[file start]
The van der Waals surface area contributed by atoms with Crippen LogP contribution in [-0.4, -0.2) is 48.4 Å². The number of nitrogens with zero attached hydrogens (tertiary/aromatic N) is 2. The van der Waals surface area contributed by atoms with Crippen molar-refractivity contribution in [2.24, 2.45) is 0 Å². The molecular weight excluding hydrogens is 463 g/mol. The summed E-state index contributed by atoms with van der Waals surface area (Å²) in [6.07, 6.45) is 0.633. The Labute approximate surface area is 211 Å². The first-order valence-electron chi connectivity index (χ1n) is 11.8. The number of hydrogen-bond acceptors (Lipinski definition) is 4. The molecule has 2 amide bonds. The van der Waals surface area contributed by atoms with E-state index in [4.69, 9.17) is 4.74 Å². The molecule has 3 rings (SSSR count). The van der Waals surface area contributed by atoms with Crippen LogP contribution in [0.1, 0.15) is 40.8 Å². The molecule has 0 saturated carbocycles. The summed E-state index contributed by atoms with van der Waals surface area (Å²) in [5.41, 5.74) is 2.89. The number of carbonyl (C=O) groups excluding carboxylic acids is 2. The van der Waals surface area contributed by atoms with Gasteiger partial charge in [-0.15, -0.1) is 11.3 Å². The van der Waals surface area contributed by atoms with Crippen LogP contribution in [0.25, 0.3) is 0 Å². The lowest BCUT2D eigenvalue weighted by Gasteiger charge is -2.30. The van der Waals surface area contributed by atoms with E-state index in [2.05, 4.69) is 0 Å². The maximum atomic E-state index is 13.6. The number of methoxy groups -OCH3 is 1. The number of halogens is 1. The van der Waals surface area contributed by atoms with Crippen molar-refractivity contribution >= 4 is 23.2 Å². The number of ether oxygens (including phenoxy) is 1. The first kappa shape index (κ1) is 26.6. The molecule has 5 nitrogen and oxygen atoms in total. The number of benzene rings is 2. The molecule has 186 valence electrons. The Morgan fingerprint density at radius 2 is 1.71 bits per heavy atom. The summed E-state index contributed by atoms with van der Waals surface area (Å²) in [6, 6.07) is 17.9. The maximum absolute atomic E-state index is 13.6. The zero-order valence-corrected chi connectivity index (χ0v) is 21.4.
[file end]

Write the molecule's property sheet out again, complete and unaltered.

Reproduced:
The van der Waals surface area contributed by atoms with Crippen LogP contribution in [-0.4, -0.2) is 48.4 Å². The number of nitrogens with zero attached hydrogens (tertiary/aromatic N) is 2. The van der Waals surface area contributed by atoms with Crippen molar-refractivity contribution in [2.24, 2.45) is 0 Å². The molecular weight excluding hydrogens is 463 g/mol. The summed E-state index contributed by atoms with van der Waals surface area (Å²) in [6.07, 6.45) is 0.633. The Labute approximate surface area is 211 Å². The first-order valence-electron chi connectivity index (χ1n) is 11.8. The number of hydrogen-bond acceptors (Lipinski definition) is 4. The molecule has 2 amide bonds. The van der Waals surface area contributed by atoms with E-state index in [4.69, 9.17) is 4.74 Å². The molecule has 3 rings (SSSR count). The van der Waals surface area contributed by atoms with Crippen LogP contribution in [0.1, 0.15) is 40.8 Å². The molecule has 0 saturated carbocycles. The summed E-state index contributed by atoms with van der Waals surface area (Å²) in [5.41, 5.74) is 2.89. The number of carbonyl (C=O) groups excluding carboxylic acids is 2. The van der Waals surface area contributed by atoms with Gasteiger partial charge in [-0.15, -0.1) is 11.3 Å². The van der Waals surface area contributed by atoms with Crippen LogP contribution in [0.25, 0.3) is 0 Å². The lowest BCUT2D eigenvalue weighted by Gasteiger charge is -2.30. The van der Waals surface area contributed by atoms with E-state index in [2.05, 4.69) is 0 Å². The maximum atomic E-state index is 13.6. The number of methoxy groups -OCH3 is 1. The number of halogens is 1. The van der Waals surface area contributed by atoms with Crippen molar-refractivity contribution >= 4 is 23.2 Å². The number of ether oxygens (including phenoxy) is 1. The first kappa shape index (κ1) is 26.6. The molecule has 5 nitrogen and oxygen atoms in total. The number of benzene rings is 2. The molecule has 186 valence electrons. The Morgan fingerprint density at radius 2 is 1.71 bits per heavy atom. The summed E-state index contributed by atoms with van der Waals surface area (Å²) in [6, 6.07) is 17.9. The maximum absolute atomic E-state index is 13.6. The zero-order valence-corrected chi connectivity index (χ0v) is 21.4.